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Related to echolocation: Human echolocation
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  • noun

Synonyms for echolocation

determining the location of something by measuring the time it takes for an echo to return from it

References in periodicals archive ?
Thus, echolocation per se is not a rare ability practiced by a few skilled individuals; the crucial spatial resolution component of the skill, although not immediately accessible to most untrained persons, can be readily learned.
It may sound like the stuff of science-fiction but in fact echolocation has long been identified as a resource for blind people - it is only now that its benefits are being monitored and recorded.
Answers may vary Here's one possible answer: The hearing of foxes is not as spectacled flying attuned to high frequencies as that of most other bat species because the flying foxes are adapted to depend on their sight and smell, and not echolocation, to navigate or to find foods
When bats use echolocation to hunt, they make high-pitched squeals that people can't hear but that other bats can detect.
Bats' large, distinctive, convoluted, mobile ear flaps are critical for the fine-grain acoustic analysis they do during echolocation.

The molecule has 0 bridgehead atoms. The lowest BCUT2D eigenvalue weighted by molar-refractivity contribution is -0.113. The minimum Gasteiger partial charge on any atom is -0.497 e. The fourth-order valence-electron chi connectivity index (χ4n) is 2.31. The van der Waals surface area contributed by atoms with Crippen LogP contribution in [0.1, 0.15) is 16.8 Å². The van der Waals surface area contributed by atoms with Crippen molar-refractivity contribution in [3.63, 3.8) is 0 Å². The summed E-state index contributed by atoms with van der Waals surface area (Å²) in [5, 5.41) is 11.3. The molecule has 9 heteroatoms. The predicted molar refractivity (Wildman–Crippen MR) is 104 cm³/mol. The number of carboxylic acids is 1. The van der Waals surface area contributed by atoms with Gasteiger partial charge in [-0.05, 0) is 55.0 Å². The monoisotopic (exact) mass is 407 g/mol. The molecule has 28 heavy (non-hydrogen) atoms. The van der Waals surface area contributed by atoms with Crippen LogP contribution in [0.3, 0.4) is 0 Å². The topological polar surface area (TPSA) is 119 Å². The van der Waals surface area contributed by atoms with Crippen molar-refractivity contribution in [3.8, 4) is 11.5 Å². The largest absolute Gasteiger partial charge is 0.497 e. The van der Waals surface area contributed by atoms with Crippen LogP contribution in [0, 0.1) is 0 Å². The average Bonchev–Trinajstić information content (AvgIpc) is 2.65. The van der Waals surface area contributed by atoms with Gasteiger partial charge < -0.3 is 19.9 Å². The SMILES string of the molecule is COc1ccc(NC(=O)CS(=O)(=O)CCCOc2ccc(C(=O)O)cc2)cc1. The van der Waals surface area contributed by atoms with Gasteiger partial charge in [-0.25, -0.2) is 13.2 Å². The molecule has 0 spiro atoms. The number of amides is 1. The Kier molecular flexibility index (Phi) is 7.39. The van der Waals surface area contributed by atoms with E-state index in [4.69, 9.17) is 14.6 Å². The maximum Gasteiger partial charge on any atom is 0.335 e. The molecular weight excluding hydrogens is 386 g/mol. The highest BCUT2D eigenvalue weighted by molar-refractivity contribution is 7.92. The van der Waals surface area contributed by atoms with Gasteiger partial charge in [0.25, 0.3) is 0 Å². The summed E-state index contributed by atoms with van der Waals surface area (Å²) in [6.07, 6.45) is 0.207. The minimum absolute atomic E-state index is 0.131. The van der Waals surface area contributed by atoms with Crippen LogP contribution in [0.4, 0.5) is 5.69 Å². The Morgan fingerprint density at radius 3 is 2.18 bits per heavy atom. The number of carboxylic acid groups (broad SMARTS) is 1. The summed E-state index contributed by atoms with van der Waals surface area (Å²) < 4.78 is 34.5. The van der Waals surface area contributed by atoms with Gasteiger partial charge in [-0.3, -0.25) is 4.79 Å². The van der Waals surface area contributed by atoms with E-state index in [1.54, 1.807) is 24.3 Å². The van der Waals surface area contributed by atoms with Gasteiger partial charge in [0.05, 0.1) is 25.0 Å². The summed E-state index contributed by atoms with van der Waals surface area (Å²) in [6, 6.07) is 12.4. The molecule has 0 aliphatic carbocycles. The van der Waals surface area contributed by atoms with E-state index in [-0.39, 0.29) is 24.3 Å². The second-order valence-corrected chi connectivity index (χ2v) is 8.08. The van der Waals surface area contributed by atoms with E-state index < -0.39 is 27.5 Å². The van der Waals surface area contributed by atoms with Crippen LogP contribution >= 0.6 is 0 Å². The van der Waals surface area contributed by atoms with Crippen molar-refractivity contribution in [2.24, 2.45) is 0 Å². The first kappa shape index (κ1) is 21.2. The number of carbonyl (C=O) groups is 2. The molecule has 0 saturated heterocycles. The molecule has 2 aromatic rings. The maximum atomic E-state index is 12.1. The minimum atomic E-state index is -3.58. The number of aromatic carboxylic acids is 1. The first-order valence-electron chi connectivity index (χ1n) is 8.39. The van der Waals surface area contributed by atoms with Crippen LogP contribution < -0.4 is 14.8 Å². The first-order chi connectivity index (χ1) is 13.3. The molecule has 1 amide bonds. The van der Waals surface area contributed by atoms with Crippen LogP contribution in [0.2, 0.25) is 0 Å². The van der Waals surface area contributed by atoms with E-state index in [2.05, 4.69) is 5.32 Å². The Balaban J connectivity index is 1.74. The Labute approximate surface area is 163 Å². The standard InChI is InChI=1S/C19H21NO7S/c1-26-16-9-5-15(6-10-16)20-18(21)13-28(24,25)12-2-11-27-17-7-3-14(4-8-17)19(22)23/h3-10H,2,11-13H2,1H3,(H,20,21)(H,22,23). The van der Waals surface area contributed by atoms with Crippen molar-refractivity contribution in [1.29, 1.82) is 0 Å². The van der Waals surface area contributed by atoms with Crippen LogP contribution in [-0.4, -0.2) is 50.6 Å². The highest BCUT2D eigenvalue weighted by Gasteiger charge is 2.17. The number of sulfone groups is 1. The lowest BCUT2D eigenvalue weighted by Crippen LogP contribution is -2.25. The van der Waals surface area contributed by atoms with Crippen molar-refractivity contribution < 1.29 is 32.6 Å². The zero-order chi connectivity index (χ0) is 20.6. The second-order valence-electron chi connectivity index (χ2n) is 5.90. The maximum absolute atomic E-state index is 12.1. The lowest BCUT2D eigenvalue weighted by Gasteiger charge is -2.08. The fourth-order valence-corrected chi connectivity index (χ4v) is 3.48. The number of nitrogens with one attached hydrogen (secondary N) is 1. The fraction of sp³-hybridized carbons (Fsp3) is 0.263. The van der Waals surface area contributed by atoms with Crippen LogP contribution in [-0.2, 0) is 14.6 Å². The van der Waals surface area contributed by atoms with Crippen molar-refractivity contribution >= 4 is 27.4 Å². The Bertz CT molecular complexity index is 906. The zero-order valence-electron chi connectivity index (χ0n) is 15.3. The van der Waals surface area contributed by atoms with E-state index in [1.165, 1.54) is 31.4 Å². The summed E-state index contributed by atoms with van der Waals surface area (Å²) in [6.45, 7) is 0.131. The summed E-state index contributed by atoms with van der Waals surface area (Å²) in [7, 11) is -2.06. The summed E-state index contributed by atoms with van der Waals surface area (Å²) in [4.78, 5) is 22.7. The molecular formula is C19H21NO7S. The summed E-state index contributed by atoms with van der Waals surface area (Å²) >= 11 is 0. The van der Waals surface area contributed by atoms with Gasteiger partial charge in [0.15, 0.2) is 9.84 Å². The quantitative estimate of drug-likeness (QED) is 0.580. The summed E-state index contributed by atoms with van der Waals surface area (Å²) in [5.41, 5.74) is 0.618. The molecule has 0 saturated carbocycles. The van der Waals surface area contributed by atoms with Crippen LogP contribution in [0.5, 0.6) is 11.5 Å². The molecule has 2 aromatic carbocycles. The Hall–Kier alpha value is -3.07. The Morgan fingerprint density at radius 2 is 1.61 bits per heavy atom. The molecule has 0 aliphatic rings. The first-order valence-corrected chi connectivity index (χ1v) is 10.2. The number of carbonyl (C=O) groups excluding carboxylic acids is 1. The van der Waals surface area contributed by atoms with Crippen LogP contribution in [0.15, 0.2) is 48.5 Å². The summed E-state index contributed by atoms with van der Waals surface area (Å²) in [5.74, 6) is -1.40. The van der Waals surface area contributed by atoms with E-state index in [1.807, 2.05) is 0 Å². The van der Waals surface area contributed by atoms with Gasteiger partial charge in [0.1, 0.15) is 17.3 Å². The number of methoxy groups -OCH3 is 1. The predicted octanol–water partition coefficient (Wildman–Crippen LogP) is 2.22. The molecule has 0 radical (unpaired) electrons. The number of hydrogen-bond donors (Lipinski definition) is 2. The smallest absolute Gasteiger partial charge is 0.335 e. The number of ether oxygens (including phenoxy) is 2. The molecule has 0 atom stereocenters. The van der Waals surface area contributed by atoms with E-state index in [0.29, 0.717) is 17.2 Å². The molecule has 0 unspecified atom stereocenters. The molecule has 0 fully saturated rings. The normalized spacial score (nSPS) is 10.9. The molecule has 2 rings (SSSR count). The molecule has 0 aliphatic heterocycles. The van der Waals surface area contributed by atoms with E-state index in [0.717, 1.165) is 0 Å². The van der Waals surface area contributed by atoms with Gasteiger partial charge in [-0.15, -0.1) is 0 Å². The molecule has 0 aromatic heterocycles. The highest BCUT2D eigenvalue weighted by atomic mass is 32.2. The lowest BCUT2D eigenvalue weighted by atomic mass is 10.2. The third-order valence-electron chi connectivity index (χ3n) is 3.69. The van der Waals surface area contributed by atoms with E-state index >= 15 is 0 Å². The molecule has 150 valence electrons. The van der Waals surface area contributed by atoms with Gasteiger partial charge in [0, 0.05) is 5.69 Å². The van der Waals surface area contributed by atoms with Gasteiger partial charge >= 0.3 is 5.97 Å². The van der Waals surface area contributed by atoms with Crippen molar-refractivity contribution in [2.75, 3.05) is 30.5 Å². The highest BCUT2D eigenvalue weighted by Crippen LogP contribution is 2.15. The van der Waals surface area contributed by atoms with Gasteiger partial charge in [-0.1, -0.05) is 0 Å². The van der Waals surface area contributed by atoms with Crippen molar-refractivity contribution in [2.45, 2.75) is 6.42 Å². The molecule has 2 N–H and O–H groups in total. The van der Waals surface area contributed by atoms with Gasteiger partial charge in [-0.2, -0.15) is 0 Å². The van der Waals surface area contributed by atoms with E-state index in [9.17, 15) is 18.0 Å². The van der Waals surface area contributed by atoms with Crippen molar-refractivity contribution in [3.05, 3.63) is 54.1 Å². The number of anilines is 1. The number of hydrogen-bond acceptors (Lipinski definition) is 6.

O'Farrell MJ: Use of echolocation calls for the identification of free-flying bats.
They both have developed the ability to use echolocation - a biological sonar - for hunting.
If an insect sits on or walks along a surface, it's almost impossible for bats to find them by echolocation.
This technique is similar to echolocation and sonar.
To understand auditory brain function, bats are especially interesting animals to study because they process sound through echolocation, which is a kind of biological sonar.
HOLDEN - Although the term echolocation is most frequently associated with animals who use sound to locate objects, at the Gale Free Library "Echolocation" is an innovative art exhibit that pairs works of art with works of poetry.
In addition, Stoffregen and Pittenger (1995) predicted that echolocation would play a role in stance:
Three-dimensional displays will show bats as mammals that fly and illustrate feeding and echolocation behaviour.
Scientists from Shandong University in China studying the rufous horseshoe bat (Rhinolophus rouxi) found that the thin flaps of skin around the bats' nostrils, called "nose leaves," improve echolocation.